Next issue - the Coventry transport museum (with historic bicycles and the current world Land Speed Record holder) and then Bletchley Park, where arguably Britishcode breakers won World War II.

Did you enjoy this article?

Please consider supporting AutoSpeed with a small contribution. More Info...

Share this Article: 

More of our most popular articles.
Will we one day all be driving solar powered cars? Nope!

Technical Features - 19 September, 2007

Alternative Cars, Part 2 - Solar

A very powerful electronic modification tool that costs nearly nothing...

DIY Tech Features - 20 January, 2009

How to Electronically Modify Your Car, Part 6

Building a speaker system into the floor and walls of a house

DIY Tech Features - 13 November, 2012

Sound in the Lounge, Part 1

Drives like a big engine... but drinks like a little one! How do you achieve that?

Special Features - 23 March, 2010

The Confidence Trick

The frame, seat and chain path

DIY Tech Features - 16 June, 2009

Chalky, Part 6

Setting up oxy acetylene gear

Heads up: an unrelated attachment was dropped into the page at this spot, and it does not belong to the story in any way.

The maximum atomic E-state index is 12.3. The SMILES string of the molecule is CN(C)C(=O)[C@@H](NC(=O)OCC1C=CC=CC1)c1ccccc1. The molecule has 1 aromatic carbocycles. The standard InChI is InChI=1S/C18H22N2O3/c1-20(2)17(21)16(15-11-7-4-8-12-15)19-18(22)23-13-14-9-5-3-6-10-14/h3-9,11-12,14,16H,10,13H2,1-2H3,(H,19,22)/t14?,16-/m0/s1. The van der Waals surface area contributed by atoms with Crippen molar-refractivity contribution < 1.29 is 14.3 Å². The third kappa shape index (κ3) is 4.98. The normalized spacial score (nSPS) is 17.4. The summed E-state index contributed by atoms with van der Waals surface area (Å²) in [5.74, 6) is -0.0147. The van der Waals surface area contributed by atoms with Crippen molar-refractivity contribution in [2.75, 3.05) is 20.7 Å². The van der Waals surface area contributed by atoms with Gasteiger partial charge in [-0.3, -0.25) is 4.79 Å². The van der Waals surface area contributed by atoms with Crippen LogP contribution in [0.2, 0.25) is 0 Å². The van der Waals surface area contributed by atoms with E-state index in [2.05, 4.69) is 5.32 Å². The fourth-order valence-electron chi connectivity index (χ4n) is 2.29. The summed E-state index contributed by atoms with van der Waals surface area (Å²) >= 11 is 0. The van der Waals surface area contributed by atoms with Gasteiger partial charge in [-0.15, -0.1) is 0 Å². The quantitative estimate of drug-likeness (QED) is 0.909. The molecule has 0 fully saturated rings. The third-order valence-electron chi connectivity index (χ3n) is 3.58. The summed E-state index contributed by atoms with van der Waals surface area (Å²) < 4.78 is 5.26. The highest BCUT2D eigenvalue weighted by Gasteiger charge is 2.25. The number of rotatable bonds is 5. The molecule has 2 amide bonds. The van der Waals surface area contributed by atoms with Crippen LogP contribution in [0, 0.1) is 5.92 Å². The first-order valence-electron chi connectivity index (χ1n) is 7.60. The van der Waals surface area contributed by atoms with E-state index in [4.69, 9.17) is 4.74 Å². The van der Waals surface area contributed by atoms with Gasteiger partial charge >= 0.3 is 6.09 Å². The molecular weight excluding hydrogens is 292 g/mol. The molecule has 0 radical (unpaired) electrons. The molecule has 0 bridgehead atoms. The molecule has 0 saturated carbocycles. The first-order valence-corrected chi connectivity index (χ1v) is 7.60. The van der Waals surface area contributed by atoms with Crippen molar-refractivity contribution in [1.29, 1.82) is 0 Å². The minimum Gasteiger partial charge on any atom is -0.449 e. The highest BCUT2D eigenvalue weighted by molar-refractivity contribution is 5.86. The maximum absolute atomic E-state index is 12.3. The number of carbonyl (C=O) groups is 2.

DIY Tech Features - 29 June, 2007

Beginners' Guide to Welding, Part 2

What's happened to electronic advances in cars?

Special Features - 19 May, 2009

Car Electronics Going Nowhere?

Developing a new Human Powered Vehicle suspension system

DIY Tech Features - 13 July, 2010

Chalky, Part 8

The first steam turbine powered vessel - and it was the fastest in the world!

Special Features - 27 July, 2010

The Turbinia

The best shape for inlet pipes

DIY Tech Features - 29 January, 2002

Ballistic Bellmouths

Copyright © 1996-2020 Web Publications Pty Limited. All Rights ReservedRSS|Privacy policy|Advertise
Consulting Services: Magento Experts|Technologies : Magento Extensions|ReadytoShip